by Jesse Hamlin
SF State is home to one of the most extensive collections of literary recordings in the United States, and now you don't have to visit campus to enjoy them.
Steve Dickison sits at his computer in SF State's renowned Poetry Center on a drizzly October morning, listening to a lively recording of Allen Ginsberg reading "Wrote This Last Night" for a big crowd on campus in 1959.
Ginsberg, who had performed his epochal "Howl" the night before at a Poetry Center reading at Fugazi Hall in North Beach, spins out a stream of surreal and comic images that tell "the tale of the sensitive car who was tossed up from the earth in Pittsburgh/She screamed like a Swedish prime minister on her first flight down the red neon highway." You can tell from the energy and laughter in the recording that both poet and audience were enjoying themselves.
"He has a measure of the vaudevillian in him. It's almost like a Lenny Bruce improvisation, the way he captures the play of the mind," says Dickison, the longtime executive director of the Poetry Center and its American Poetry Archives, a treasure trove of audio and video recordings of writers that comprises one of the greatest literary collections in the country. Ginsberg's 1959 recording -- which also features the poet reciting his incantatory "Kaddish" and conveys a sense of liberation from the repressive culture of the period -- is one of 50 analog tapes from the 1950s that have
been digitized and made available on the new Poetry Center Digital Archive. Nearly a decade in the works, the archive went online in April. It recently featured two videos of Swedish poet Tomas Tranströmer, winner of this year's Nobel Prize in Literature, reading at SF State in 1974 and 1982.
Over the coming months, the Poetry Center staff will add another 40 or so historic recordings from the '50s, put up dozens from the '60s and begin posting the videos the center began taping in 1973. Eventually, the digital archive will contain a large portion of the 4,000 hours of recordings the center has made since it began in 1954.
Founded by English Professor Ruth Witt-Diamant with a $200 donation from W.H. Auden, the Poetry Center has presented and recorded an astonishing range of writers during the last half century. They include such celebrated and influential poets and novelists as Gary Snyder, Robert Lowell, James Baldwin, John Ashbery, Doris Lessing, Octavio Paz and Alice Walker as well as William Carlos Williams, Marianne Moore and Langston Hughes -- all of whose first West Coast readings were arranged by Witt-Diamant in the 1950s.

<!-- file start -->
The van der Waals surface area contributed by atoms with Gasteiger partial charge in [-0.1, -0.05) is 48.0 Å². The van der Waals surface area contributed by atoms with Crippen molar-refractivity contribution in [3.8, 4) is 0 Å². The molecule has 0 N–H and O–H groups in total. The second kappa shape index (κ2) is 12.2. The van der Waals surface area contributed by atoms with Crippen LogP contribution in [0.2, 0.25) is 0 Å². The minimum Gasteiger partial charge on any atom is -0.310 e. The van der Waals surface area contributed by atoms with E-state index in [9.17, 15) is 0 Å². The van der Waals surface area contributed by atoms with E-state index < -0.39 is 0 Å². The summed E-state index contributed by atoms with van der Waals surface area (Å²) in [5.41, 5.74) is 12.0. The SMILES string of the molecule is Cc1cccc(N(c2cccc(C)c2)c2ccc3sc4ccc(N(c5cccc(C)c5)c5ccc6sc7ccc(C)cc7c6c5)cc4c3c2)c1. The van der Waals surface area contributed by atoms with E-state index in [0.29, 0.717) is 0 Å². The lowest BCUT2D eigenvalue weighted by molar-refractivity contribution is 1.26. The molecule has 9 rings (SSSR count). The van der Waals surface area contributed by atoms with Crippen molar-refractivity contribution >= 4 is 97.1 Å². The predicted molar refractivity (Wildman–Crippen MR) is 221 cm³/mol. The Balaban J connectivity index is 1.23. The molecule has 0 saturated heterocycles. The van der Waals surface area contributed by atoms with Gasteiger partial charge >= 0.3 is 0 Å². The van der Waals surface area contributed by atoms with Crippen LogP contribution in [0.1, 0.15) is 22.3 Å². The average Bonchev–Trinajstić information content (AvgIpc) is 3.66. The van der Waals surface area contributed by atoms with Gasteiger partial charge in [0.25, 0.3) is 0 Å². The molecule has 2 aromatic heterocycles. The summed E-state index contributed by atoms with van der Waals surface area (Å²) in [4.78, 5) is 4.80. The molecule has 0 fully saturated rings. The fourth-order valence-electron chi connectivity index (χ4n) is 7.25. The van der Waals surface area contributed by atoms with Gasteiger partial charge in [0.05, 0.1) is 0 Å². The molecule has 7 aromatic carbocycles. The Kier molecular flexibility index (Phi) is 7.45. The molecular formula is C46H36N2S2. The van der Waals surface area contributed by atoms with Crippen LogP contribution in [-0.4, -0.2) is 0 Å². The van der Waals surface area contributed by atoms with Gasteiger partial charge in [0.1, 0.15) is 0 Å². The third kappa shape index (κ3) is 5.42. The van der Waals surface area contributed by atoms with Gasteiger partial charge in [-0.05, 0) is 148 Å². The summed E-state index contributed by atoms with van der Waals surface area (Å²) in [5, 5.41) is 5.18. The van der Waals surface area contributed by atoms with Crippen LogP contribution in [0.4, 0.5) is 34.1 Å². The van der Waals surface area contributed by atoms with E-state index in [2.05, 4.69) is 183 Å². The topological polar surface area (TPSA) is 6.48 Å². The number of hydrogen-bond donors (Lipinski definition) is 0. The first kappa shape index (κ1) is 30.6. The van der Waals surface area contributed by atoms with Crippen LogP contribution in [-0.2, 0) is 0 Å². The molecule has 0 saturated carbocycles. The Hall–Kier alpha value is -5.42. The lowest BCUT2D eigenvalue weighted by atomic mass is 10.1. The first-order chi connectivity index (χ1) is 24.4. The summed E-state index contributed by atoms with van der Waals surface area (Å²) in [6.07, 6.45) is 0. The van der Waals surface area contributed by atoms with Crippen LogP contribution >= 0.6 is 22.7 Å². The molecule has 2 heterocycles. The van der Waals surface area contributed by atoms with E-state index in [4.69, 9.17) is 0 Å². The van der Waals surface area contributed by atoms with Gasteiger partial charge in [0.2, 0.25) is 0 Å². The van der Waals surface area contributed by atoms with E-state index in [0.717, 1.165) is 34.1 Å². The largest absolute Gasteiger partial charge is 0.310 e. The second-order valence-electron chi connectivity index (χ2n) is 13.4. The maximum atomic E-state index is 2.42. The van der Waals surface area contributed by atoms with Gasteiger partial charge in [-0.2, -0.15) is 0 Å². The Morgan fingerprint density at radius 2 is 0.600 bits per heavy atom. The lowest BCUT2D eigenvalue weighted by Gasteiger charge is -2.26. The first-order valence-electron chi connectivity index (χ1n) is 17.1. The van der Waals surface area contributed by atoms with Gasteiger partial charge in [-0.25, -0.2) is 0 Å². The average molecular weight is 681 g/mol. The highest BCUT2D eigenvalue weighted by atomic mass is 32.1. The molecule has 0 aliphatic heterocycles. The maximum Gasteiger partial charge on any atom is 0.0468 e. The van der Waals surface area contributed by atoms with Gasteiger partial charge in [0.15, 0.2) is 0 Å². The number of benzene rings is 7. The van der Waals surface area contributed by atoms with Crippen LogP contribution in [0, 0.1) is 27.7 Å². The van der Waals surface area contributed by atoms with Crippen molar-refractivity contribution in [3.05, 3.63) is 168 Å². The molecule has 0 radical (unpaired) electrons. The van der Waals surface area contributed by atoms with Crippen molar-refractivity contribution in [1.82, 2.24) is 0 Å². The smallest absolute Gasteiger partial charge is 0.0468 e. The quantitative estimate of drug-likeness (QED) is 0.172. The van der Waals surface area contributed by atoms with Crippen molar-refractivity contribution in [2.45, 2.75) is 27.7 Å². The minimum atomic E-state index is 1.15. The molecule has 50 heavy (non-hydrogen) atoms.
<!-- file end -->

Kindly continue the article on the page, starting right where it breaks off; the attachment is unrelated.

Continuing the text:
In the past, the Archives' reel-to-reel magnetic tapes, stored in a climate-controlled room in the Humanities building, were used primarily for teaching and research purposes. The center sold and rented vhs tapes. Now, digitized and posted online, the recordings are available to everyone for free.
"Anyone who's interested in poetry or curious about what poetry might be can access it through this archive," says Dickison, also a poet and SF State Creative Writing lecturer.
Hearing writers read their own work enriches one's sense of the poem and the poet. That's why Dickison and other faculty often play recordings from the archives for their students. "There's an intimacy to the recording that you don't necessarily get when you read the poem in a book," says Dickison, who teaches the course "Beat Writers in the Archives."The poet talks directly to you."
Before he joined the Creative Writing faculty at SF State in 2003, poet Paul Hoover taught at Columbia College in Chicago, where he was given $3,000 to beef up their poetry program. He spent it all on videotapes from the SF State Poetry Center archives. He wanted his students to see and hear writers like Amiri Baraka and Charles Olson.
"For students, it can be a breakthrough in understanding," says Hoover, who uses archival recordings in his classes. "It brings the poet near. When they hear the timbre of the voice and the live cadences, it awakens the work on the page for them."
Dickison has had the pleasure of going back and listening to many of the one-of-a-kind recordings that Poetry Center Videographer and Archives Manager Jiri Veskrna has been digitizing with the help of students. They play the old analog tapes on a classic Nagra reel-to-reel recorder, which is connected to a converter box that's in turn connected to the computer. Using Pro Tools software, the recordings are processed into mp3 files.
Dickison says he was moved by a 1959 recording of Robert Duncan, the erudite and influential poet who was the center's assistant director at the time. Duncan not only read from his forthcoming book, "The Opening of the Field," but also discussed its creation.
"He tells the traces of how he gets to the work, which is fascinating. That doesn't really exist except on tape. You get context, and you get the mind at work, outside of the artwork."